Kobe Journal of Medical Sciences, 1995
TI: The mechanism of action of the two-layer cold storage method in canine pancreas preservation--protection of pancreatic microvascular endothelium.
AU: Fujita-H; Kuroda-Y; Saitoh-Y
AD: Department of Surgery, Kobe University School of Medicine.
SO: Kobe-J-Med-Sci. 1995 Jun; 41(3): 47-61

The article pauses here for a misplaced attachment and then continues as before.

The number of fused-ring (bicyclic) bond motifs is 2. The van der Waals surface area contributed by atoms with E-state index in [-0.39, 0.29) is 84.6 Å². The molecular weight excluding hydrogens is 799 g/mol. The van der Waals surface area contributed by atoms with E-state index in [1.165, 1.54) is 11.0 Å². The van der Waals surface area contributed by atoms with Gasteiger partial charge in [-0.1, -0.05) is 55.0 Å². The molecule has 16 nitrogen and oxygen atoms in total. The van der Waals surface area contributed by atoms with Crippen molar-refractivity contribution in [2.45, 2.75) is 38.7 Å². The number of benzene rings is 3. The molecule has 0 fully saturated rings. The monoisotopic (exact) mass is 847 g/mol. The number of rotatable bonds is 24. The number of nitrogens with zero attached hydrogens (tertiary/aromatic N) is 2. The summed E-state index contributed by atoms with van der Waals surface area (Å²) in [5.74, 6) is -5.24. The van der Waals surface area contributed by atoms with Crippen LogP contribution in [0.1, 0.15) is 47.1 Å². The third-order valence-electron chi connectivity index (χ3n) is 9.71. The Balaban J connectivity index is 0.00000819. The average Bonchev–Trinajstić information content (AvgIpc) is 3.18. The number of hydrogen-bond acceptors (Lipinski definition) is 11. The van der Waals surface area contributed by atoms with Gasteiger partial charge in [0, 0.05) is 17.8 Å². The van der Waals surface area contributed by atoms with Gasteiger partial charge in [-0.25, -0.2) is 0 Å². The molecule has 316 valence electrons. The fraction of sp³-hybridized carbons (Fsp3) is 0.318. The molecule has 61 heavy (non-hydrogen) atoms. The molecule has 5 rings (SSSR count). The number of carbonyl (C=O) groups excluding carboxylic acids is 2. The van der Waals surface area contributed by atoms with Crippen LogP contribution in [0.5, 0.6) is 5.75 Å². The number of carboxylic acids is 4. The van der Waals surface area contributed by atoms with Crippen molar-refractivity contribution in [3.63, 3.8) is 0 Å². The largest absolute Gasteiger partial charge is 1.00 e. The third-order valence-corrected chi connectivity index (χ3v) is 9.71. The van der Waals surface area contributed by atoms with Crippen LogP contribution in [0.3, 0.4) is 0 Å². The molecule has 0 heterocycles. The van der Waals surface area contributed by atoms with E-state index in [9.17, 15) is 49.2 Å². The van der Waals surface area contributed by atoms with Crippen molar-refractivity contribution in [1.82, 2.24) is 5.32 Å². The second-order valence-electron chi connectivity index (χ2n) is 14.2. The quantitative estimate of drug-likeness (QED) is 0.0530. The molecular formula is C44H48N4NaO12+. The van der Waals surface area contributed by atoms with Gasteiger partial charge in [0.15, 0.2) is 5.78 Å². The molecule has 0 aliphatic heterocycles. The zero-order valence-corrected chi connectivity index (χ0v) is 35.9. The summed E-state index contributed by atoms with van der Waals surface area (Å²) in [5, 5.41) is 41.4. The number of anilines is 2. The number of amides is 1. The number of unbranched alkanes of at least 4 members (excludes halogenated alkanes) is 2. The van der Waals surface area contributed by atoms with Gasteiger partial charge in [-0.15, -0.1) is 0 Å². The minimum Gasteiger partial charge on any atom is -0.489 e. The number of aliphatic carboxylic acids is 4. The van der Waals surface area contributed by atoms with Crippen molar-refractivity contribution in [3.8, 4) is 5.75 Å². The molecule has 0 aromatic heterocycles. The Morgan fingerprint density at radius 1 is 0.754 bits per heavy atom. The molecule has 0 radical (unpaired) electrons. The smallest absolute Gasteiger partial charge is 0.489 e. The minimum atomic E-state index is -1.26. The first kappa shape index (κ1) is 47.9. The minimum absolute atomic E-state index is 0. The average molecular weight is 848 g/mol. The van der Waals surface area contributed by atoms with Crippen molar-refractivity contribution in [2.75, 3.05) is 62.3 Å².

AB: We have demonstrated that oxygenation of a pancreas during preservation by a two-layer method leads continued ATP production to maintain cellular integrity and produces an extended period of preserved pancreatic viability. The aim of this study is to examine the effect of ATP vs. oxygenation per se on viability of nonparenchymal cell (vascular endothelium), using 2.4 dinitrophenol, an uncoupler of mitochondrial oxidative phosphorylation. Mongrel dogs of both sexes, weighing 12-18kg were used. Under general anesthesia, a left lobectomy of the pancreas was performed. The segmental pancreas graft was autotransplanted immediately (group 1; control) or after 48-hour preservation (group 2; simple cold storage method with Euro-Collins' solution [EC], group 3; two-layer cold storage method using EC, group 4; two-layer cold storage method using EC with 0.2 mM DNP), and the remainder of the pancreas was excised at the time of autotransplantation. Graft viability was judged from graft survival after transplantation. A K-value of intravenous glucose tolerance test more than 1.0 at 2 weeks after transplantation was considered graft survival. Tissue concentration of ATP was determined after preservation using high-performance liquid chromatography. Viability of vascular endothelium was examined using trypan-blue perfusion/fixation test after preservation. Nuclear staining by trypan blue in eosin-counterstaining sections was indicative of loss of cell viability. Pancreatic tissue perfusions, which reflect pancreatic microcirculation, were also measured using H2 clearance technique after 30 to 240 min of reperfusion. Graft survival rates in groups 1, 2, 3 and 4 were 5/5, 0/4, 4/4 and 0/3 respectively. ATP tissue concentration was significantly higher in group 3 compared with group 2 (7.91 +/- 1.21 [n = 4] vs. 1.21 +/- 0.31 [n = 4] mumol/g dry weight, p < 0.01). DNP caused a significant decrease in tissue ATP in group 4 (0.61 +/- 0.07 [n = 3] vs. 7.91 +/- 1.21 [n = 4] mumol/g dry weight, p < 0.01). The percentage of nuclear trypan blue uptake of nonparenchymal cells in group 3 was significantly lower than group 2 (11.29 +/- 3.71 [n = 3] vs. 26.41 +/- 1.66 [n = 3] %, p < 0.01), and DNP (group 4) increased trypan blue uptake (30.10 +/- 4.08 [n = 3] vs. 11.29 +/- 3.71 [n = 3] %, p < 0.01). Tissue perfusions after 2hr-reperfusion in group 3 were significantly higher than group 2 (68.64 +/- 8.62 [n = 5] vs. 45.56 +/- 12.84 [n = 5] ml/min/100g, p < 0.01). Moreover, DNP (group 4) caused a significant decrease in pancreatic tissue perfusions (28.84 +/- 9.09 [n = 5] vs. 68.64 +/- 8.62 [n = 5] ml/min/100g. p < 0.001). It was clear that the two-layer method (group 3) protected microvascular endothelium against cold ischemic damage and inhibition of ATP production using DNP (group 4) caused endothelial damage, microcirculatory disturbance after reperfusion and consequently loss of graft viability. We conclude that microvascular endothelium of the pancreas graft is protected against cold ischemic injury by maintaining ATP tissue levels during preservation by the two-layer method. This is one of the mechanisms of action of the two-layer method in successful pancreas preservation.